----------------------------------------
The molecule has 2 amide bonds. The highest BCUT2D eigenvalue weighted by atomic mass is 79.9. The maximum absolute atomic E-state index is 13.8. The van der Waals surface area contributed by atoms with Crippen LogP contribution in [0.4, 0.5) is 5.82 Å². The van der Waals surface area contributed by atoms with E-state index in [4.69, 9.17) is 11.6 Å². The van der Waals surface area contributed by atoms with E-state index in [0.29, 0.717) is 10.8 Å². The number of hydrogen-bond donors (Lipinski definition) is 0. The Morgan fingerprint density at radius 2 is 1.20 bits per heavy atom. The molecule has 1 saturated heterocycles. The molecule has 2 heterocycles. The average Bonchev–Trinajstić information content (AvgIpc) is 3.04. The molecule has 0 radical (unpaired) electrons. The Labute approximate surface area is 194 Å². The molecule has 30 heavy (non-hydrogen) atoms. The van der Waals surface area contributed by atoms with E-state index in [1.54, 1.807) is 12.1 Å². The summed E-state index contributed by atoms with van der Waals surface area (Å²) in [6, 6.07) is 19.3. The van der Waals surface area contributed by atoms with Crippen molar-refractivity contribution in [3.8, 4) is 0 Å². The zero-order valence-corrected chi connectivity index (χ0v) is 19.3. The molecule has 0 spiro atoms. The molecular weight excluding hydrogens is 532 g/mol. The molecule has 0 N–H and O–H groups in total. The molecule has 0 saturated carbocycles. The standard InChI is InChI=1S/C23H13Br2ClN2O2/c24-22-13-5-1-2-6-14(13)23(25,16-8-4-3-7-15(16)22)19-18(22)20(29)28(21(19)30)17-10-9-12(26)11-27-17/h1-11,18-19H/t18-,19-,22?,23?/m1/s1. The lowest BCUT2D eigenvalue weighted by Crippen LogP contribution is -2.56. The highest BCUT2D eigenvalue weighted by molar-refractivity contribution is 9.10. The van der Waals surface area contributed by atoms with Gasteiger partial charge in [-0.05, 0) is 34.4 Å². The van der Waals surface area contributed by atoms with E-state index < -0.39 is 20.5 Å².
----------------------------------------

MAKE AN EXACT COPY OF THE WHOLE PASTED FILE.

The molecule has 2 amide bonds. The highest BCUT2D eigenvalue weighted by atomic mass is 79.9. The maximum absolute atomic E-state index is 13.8. The van der Waals surface area contributed by atoms with Crippen LogP contribution in [0.4, 0.5) is 5.82 Å². The van der Waals surface area contributed by atoms with E-state index in [4.69, 9.17) is 11.6 Å². The van der Waals surface area contributed by atoms with E-state index in [0.29, 0.717) is 10.8 Å². The number of hydrogen-bond donors (Lipinski definition) is 0. The Morgan fingerprint density at radius 2 is 1.20 bits per heavy atom. The molecule has 1 saturated heterocycles. The molecule has 2 heterocycles. The average Bonchev–Trinajstić information content (AvgIpc) is 3.04. The molecule has 0 radical (unpaired) electrons. The Labute approximate surface area is 194 Å². The molecule has 30 heavy (non-hydrogen) atoms. The van der Waals surface area contributed by atoms with E-state index in [1.54, 1.807) is 12.1 Å². The summed E-state index contributed by atoms with van der Waals surface area (Å²) in [6, 6.07) is 19.3. The van der Waals surface area contributed by atoms with Crippen molar-refractivity contribution in [3.8, 4) is 0 Å². The zero-order valence-corrected chi connectivity index (χ0v) is 19.3. The molecule has 0 spiro atoms. The molecular weight excluding hydrogens is 532 g/mol. The molecule has 0 N–H and O–H groups in total. The molecule has 0 saturated carbocycles. The standard InChI is InChI=1S/C23H13Br2ClN2O2/c24-22-13-5-1-2-6-14(13)23(25,16-8-4-3-7-15(16)22)19-18(22)20(29)28(21(19)30)17-10-9-12(26)11-27-17/h1-11,18-19H/t18-,19-,22?,23?/m1/s1. The lowest BCUT2D eigenvalue weighted by Crippen LogP contribution is -2.56. The highest BCUT2D eigenvalue weighted by molar-refractivity contribution is 9.10. The van der Waals surface area contributed by atoms with Gasteiger partial charge in [-0.05, 0) is 34.4 Å². The van der Waals surface area contributed by atoms with E-state index < -0.39 is 20.5 Å².